Rheumatoid Arthritis Sufferers: How Food Can Protect Your Bones

When you have rheumatoid arthritis, inflammation releases enzymes that eat away at cartilage and bone in your joints. Keeping this autoimmune condition under control through medication and exercise are essential to protecting your bones. However, you're probably familiar with the old adage "you are what you eat?" This holds true especially when you're battling a chronic disease. Try to add more of these foods to your diet for strong, healthy bones.

• Omega 3 fatty acids. Several studies suggest that oils found in fatty fish such as salmon, tuna, herring, and mackerel can benefit rheumatoid arthritis and help you maintain healthy bones. That's because they are packed with omega-3 fatty acids called eicosapentaenoic acid (EPA) and docosahexaenoic acid (DHA) that help to lower inflammation in the body. In addition, omega-3 fatty acids reduce the amount of corticosteroids you need to take (corticosteroids are very effective at fighting inflammation, but also weaken bones).

Try to eat at least two to three servings of fish each week. Other good omega-3 foods to add to your diet include flaxseeds, walnuts, and soybeans. Alternatively, you could take fish oil supplements. But, pregnant women and young children should limit their intake of fish and fish oil supplements to reduce their exposure to chemicals such as mercury.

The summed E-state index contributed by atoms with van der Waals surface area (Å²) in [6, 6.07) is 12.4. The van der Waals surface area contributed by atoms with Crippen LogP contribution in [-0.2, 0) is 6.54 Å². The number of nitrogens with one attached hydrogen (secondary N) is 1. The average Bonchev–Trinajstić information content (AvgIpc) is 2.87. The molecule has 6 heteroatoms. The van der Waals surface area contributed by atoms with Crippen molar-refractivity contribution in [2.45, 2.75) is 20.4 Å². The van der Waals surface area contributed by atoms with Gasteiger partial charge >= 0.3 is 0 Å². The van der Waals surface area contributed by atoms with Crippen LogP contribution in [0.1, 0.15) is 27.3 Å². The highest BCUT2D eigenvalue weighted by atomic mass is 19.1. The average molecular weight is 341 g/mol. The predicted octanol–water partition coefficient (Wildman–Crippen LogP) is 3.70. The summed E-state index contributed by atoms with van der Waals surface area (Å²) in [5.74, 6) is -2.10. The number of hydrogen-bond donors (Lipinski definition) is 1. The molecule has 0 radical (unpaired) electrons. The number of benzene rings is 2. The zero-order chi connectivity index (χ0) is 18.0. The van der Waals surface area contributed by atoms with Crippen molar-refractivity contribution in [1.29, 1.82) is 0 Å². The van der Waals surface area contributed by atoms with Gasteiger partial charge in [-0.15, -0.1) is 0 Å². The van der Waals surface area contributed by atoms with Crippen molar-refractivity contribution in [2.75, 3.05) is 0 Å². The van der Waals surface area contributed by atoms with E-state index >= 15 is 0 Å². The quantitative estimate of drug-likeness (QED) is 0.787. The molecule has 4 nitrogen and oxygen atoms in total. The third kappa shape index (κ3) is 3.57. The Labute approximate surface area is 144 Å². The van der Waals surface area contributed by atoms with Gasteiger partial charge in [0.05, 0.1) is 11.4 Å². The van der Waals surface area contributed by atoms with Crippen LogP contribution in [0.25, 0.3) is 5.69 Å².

• Vegetables and fruits. These nutrient-rich foods are beneficial in several ways when you have rheumatoid arthritis. A diet rich in veggies, fruits, nuts and seeds help to maintain your weight, which takes pressure off your joints, thereby protecting your bones.

But, a vegan diet (no meat, meat products, or fish) also changes the fat composition in your body, which impacts immune system activity in your body, according to the Physicians Committee for Responsible Medicine (PCRM). Also, these foods are some of the richest sources of antioxidants, which fight off free radicals that attack the joints.

For the average person, the Dietary Guidelines for Americans recommends eating two cups of fruit and 2 1/2 cups of vegetables a day

• Soy. Several studies show that the isoflavones in soy help to increase bone mineral content and bone density. In particular, the isoflavones genistein and daidzein stimulate protein synthesis and bone formation. Also, isoflavones have anti-inflammatory properties that further benefit conditions such as rheumatoid arthritis.

Don't like the taste of soy milk or tofu? Try adding soy milk or silken tofu to fruit shakes instead of milk. Or, try soy yogurt or ice-cream to see if they please your palate.

• Calcium. This mineral is renowned for its bone-building benefits. For the average person, the daily adequate intake level of calcium is 1,000 milligrams (mg), and the tolerable upper intake level is 2,500.

Most consumers rely on dairy products for their daily dose of calcium. However, some people with rheumatoid arthritis find that these foods worsen their symptoms. Fortunately, there are many other good food sources for calcium including the fish that are rich in omega-3 fatty acids such as salmon, sardines, herring and mackerel. Other good sources include dark green, leafy vegetables such as kale and collard greens, and fortified drinks and cereals.

Your doctor may also recommend that you take a calcium carbonate supplement if you're taking rheumatoid arthritis drugs that weaken your bones, such as corticosteroids. To enhance calcium's bone-protecting abilities, take a vitamin D supplement as this nutrient increases your body's ability to absorb calcium.